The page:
Bryan Wilson had to do more than simply win games -- he also wanted to try and change a culture.
The Thomas Jefferson boys coach knows the Jaguars are more known for their football and baseball prowess. But this year, he helped increase basketball's exposure by leading the team to its best state tournament run in more than two decades.
Wilson was named The Augusta Chronicle 's independent boys coach of the year.
"I was building for the end," Wilson said about trying for region and state tournament success. "I wasn't sure we could, but I was hoping."
The first game of the season, Thomas Jefferson lost a starter to a broken ankle. That, coupled with other injuries, forced Wilson to shuffle roles. He even had to put a post player in a guard spot.
Eleven players saw action on most nights, Wilson said, and all 11 started a some point in the season.
The losses mounted as the Jaguars entered the region tournament as the lowest seed. However, Thomas Jefferson captured the title after beating Nathanael Greene in double overtime in the final.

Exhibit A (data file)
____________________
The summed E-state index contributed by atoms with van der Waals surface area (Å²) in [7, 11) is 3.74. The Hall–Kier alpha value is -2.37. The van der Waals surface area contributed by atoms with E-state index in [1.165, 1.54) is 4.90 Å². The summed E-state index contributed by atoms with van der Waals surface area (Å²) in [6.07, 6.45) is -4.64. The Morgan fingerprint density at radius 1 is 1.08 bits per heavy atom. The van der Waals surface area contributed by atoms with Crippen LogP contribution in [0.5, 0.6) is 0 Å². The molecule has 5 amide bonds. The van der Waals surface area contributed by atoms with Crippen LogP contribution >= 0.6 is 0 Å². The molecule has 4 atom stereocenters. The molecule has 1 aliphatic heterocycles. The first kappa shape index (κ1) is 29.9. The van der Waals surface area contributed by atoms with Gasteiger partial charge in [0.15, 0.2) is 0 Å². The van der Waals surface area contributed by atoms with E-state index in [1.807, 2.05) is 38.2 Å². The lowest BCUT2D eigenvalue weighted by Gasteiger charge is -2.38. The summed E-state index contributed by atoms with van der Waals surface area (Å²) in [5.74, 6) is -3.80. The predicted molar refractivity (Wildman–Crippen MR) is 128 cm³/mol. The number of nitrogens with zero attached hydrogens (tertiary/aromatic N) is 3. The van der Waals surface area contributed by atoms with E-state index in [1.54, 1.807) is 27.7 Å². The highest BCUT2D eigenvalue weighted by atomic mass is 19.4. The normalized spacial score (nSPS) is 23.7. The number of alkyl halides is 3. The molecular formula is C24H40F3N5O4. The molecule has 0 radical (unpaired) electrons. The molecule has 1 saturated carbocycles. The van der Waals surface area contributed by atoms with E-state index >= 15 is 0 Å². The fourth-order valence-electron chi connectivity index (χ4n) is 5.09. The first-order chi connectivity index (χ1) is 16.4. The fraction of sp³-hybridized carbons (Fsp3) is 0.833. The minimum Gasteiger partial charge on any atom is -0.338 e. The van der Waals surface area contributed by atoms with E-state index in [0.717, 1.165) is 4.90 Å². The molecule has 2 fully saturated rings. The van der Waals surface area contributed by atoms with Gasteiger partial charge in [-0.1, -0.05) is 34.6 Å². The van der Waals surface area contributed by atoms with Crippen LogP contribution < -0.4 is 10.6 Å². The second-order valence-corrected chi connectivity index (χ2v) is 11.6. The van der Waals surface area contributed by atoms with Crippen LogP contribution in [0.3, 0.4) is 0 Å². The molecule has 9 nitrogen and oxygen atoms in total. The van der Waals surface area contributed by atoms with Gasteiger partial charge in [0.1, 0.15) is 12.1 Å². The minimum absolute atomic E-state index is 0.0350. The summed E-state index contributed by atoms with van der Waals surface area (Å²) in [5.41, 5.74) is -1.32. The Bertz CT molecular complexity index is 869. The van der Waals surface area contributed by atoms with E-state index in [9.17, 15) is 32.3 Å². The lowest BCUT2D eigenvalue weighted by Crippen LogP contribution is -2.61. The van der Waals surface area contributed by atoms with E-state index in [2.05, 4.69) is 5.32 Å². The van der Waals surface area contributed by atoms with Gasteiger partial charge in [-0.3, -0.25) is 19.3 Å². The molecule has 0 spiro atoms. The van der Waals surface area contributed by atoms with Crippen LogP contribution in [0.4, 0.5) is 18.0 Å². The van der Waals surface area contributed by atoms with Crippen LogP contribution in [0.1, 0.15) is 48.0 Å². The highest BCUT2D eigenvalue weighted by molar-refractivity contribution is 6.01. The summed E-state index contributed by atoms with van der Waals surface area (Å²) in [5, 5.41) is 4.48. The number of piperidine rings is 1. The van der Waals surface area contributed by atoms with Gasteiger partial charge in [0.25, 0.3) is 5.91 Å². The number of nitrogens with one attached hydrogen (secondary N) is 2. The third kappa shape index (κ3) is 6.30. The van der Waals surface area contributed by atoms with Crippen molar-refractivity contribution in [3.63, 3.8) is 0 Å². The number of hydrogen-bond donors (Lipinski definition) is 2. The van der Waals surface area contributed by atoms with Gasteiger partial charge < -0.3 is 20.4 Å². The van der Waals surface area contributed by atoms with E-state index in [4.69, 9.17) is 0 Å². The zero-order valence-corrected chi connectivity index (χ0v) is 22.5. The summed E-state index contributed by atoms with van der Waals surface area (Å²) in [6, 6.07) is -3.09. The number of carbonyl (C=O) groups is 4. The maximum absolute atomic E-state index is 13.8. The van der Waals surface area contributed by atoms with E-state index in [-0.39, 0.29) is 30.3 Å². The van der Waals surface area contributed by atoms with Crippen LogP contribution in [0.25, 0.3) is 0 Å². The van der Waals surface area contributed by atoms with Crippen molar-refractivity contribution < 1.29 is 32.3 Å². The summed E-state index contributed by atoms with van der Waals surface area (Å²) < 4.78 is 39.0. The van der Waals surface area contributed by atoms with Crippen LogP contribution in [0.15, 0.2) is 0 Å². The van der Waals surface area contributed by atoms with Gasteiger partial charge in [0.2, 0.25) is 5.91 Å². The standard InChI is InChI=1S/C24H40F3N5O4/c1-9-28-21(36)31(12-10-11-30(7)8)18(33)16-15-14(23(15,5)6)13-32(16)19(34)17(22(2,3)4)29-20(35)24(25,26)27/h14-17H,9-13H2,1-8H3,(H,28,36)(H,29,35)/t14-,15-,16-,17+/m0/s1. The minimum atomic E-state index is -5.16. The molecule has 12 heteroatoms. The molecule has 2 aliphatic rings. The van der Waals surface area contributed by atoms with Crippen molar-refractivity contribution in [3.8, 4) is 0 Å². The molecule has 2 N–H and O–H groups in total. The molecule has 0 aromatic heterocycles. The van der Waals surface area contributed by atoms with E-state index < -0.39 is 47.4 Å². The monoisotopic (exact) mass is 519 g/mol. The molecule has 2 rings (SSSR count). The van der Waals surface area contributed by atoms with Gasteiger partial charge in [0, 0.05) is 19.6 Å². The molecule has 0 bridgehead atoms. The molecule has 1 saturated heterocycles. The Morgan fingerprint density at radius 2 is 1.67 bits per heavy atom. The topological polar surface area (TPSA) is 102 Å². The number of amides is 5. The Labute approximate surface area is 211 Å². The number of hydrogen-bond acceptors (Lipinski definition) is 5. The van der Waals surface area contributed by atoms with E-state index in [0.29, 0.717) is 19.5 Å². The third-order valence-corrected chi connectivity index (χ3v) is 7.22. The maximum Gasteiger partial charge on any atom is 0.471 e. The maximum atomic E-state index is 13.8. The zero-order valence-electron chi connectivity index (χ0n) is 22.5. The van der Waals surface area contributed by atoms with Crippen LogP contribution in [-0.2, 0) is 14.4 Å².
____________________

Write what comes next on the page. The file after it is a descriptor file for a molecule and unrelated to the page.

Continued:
Chase Walden and Michael Bridges turned it on late in the season as the Jaguars posted their best state tournament run since 1989. Walden increased his scoring output to almost 30 points per game during the state playoffs while Bridges averaged a double-double in his final six games.
The Jaguars started their state tournament run by routing Providence Christian and then held on to beat Westwood in four overtimes. The win put Thomas Jefferson in the GISA Class A semifinals for only the second time in program history. The season ended against eventual state champion Memorial Day, but Wilson said the good run has helped the school's basketball culture start to change.
Wilson said he learned a lot about being a coach from Augusta Christian's Keith Walton. He played for Walton and considers him to be a mentor and friend.
Learning from Walton, Wilson said coaching is about communication and showing interest in players -- not just on the court. Wilson makes sure to show players he's sincere by asking about their family and schoolwork while also sitting with kids at a lunch table or going to see a school play. As Wilson put it, it's more than simply being there from 3 to 5 p.m. every day for practice.
Regarding finding success on the court, Wilson said it comes down to making the kids believe and then having them do it.
"This award is for our kids," Wilson said. "This award, I believe, is a team honor. It's what they did as a team."